5 things to know for August 4: Coronavirus, census, election, economy, Spain


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The UN Secretary-General says the world is facing a “generational catastrophe” because of the devastation Covid-19 is wreaking on education systems. As it stands, over a billion students have been affected in one way or another by the pandemic, which could have long-term consequences for other critical issues like marriage children and gender equality. United Nations agencies are working with education partners on ways to prioritize school openings once local coronavirus outbreaks have subsided, including by targeting education in relief funding and exploring new teaching methods. In the United States, new studies suggest that frequent testing will be key to keeping classrooms and college campuses safe. In the UK, the UK government says it has obtained millions of rapid coronavirus tests capable of detecting the virus in around 90 minutes.

2. Census

The US Census Bureau is ending its tally early, although the Trump administration had previously said the agency needed more time due to coronavirus concerns. Now, the entire population of the United States should be counted by September 30 instead of October 31. This could pose a problem in reaching minority communities, the homeless and people on college campuses or in nursing homes for the aged. Remember that the census takes place only once every 10 years and that the results influence the funding and representation of places. Census Bureau director Steven Dillingham says there is still enough time to get a full and accurate count.

3. Election 2020

More and more states are making it easier for their citizens to participate in postal voting ahead of the November elections. Nevada has approved a plan to send out mail-in ballots to all active voters this fall, making it the eighth state, along with the District of Columbia, to pass universal mail-in voting for the presidential election. Minnesota has agreed to remove a provision from its postal voting process that requires voters to have a notary or witness sign their voting envelope. Meanwhile, the Postal Service says it is excited and ready to respond to demands for increased ballots after President Trump, who has repeatedly criticized postal voting, questioned his ability to do so.

4. Economy

Let’s see which companies are thriving in these strange economic times and which are slipping underwater. Gun purchases in the United States have skyrocketed this summer. In July, the FBI performed more than 3.6 million firearms background checks, making it the third highest monthly count since those records began in 1998. Home Security Service inventories ADT surged after the company announced a $ 450 million investment from Google. What the hell is wrong? The clothing industry. Clothing companies like The Gap, American Eagle, Urban Outfitters and Children’s Place are set to miss their all-important back-to-school boost as schools remain closed or falter. Tailored Brands, which owns Men’s Wearhouse and Jos. A. Bank, has just filed for bankruptcy, making it the latest victim of the new era of home gym leggings and shorts.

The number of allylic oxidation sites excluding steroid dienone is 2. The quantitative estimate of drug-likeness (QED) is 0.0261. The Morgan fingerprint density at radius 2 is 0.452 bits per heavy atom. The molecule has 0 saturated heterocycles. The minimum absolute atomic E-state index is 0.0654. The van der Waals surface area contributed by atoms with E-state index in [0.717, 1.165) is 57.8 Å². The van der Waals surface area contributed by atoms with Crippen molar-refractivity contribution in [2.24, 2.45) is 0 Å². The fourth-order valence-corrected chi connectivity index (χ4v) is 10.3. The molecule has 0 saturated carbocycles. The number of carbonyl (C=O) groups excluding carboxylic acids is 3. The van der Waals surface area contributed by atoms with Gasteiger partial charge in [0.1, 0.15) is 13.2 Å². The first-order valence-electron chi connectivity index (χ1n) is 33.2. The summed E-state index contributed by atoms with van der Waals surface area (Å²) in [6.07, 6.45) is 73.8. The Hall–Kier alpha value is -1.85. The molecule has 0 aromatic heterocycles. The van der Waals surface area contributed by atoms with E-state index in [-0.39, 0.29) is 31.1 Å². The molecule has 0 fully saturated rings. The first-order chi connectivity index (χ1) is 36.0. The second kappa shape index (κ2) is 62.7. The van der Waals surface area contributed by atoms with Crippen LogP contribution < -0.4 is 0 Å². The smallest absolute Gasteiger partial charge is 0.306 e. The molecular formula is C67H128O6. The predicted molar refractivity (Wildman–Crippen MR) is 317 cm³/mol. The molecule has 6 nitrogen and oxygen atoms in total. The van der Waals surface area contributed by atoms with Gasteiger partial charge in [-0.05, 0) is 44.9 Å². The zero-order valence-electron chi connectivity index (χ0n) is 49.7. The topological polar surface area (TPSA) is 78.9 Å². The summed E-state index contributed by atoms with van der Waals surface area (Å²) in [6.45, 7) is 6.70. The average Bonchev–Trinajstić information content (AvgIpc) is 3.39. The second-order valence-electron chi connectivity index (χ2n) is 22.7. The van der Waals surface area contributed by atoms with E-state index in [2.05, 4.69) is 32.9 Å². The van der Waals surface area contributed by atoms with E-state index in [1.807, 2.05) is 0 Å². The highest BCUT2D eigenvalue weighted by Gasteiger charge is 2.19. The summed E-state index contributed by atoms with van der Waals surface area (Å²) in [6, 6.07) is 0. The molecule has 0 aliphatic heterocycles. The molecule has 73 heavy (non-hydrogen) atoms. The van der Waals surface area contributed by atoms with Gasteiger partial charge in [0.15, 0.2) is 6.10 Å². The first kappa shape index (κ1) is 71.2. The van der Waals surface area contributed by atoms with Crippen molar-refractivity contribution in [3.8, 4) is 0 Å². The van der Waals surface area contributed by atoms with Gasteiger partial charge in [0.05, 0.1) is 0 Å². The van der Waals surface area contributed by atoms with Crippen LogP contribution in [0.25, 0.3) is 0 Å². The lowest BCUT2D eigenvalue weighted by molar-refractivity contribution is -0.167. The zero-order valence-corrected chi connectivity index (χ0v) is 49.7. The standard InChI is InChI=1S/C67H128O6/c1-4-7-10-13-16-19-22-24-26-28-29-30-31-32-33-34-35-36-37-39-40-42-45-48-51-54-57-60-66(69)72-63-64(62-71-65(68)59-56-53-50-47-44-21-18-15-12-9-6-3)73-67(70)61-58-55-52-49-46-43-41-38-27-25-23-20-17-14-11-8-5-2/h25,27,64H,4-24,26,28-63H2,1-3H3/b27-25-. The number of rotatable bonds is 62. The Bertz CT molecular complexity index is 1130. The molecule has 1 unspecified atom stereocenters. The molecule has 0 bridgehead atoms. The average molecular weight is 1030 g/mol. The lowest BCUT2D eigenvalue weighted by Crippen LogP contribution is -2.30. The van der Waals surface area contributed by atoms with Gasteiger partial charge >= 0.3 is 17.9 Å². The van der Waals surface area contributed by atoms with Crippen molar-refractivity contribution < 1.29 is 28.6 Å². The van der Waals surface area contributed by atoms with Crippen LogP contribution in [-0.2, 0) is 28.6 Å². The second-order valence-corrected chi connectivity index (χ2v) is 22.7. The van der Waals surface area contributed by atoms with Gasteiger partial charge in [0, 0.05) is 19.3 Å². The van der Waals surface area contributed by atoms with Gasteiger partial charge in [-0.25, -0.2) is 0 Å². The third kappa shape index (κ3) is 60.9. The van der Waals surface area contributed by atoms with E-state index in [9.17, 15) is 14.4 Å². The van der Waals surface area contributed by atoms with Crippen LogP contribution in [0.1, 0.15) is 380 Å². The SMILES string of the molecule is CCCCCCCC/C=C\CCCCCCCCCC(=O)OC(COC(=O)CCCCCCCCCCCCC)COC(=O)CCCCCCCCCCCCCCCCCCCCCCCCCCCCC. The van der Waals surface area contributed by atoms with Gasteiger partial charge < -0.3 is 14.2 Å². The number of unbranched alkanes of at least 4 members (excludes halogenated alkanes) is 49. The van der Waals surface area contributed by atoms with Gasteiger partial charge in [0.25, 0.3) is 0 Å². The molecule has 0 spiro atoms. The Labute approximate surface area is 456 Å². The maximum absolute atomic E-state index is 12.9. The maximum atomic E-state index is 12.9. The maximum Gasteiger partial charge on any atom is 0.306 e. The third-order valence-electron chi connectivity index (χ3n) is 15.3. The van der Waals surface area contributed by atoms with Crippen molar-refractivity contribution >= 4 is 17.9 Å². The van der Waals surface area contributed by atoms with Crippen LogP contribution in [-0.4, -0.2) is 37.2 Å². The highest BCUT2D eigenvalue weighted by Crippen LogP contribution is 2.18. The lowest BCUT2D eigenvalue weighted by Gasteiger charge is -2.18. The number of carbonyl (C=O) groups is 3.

5. Spain

Former Spanish King Juan Carlos I has left the country as long-term scrutiny heats up over his alleged financial transactions. Juan Carlos abdicated in 2014 amid a cloud of scandals and criticism caused by an elephant hunting trip to Botswana during the Spanish financial crisis in 2012. Now Swiss prosecutors are examining allegations that the former king has received $ 100 million from the King of Saudi Arabia in 2008 Juan Carlos’ son, King Felipe VI, recently ended the annual public allowance paid to his father and waived any personal inheritance from him. Lawyers for the former king say it was inevitable that he would leave the country, but they don’t know where he is headed next.


What is Black August?

Here’s why activists are celebrating the history of black resistance this month (and yes, it’s different from Black History Month).

Wawa builds drive-only convenience store

If you live in a place with a Wawa, this is extremely exciting news.

Chipotle Uses Avocado Pits As Colorant For New Sustainable Clothing Line

If you’re wondering what color an avocado core gives you, it’s … tan. It gives you a tan.

Is milk good for you? It depends on your age, health and gender

What if you hate milk.

“Zombie cicadas” under the influence of a mind-controlling fungus are back in West Virginia

OK, 2020 is going to need a lot of revisions. Introducing a new antagonist so late in the season? With so many other intrigues to conclude? It’s just bad writing.


$ 250 million

This is the amount the Federal Trade Commission could impose on Twitter for using phone numbers and email addresses to target advertisements. The social media company admitted last October that it “inadvertently” targeted advertisements at users using contact information they provided for security purposes.


“You can have an opinion on how it should be handled, but the point is, it impacts everyone and it’s very real. “

Molly Grantham, a North Carolina TV presenter whose whole family contracted Covid-19 days after giving birth to a new baby


Check your local forecast here >>>


Here is a new (old) one

From the billions of videos circulating online, internet gods today have referred to a 13-year-old video of a man drawing a perfect circle in one fluid motion. Don’t ask yourself why. Just be amazed. (Click here to view.)


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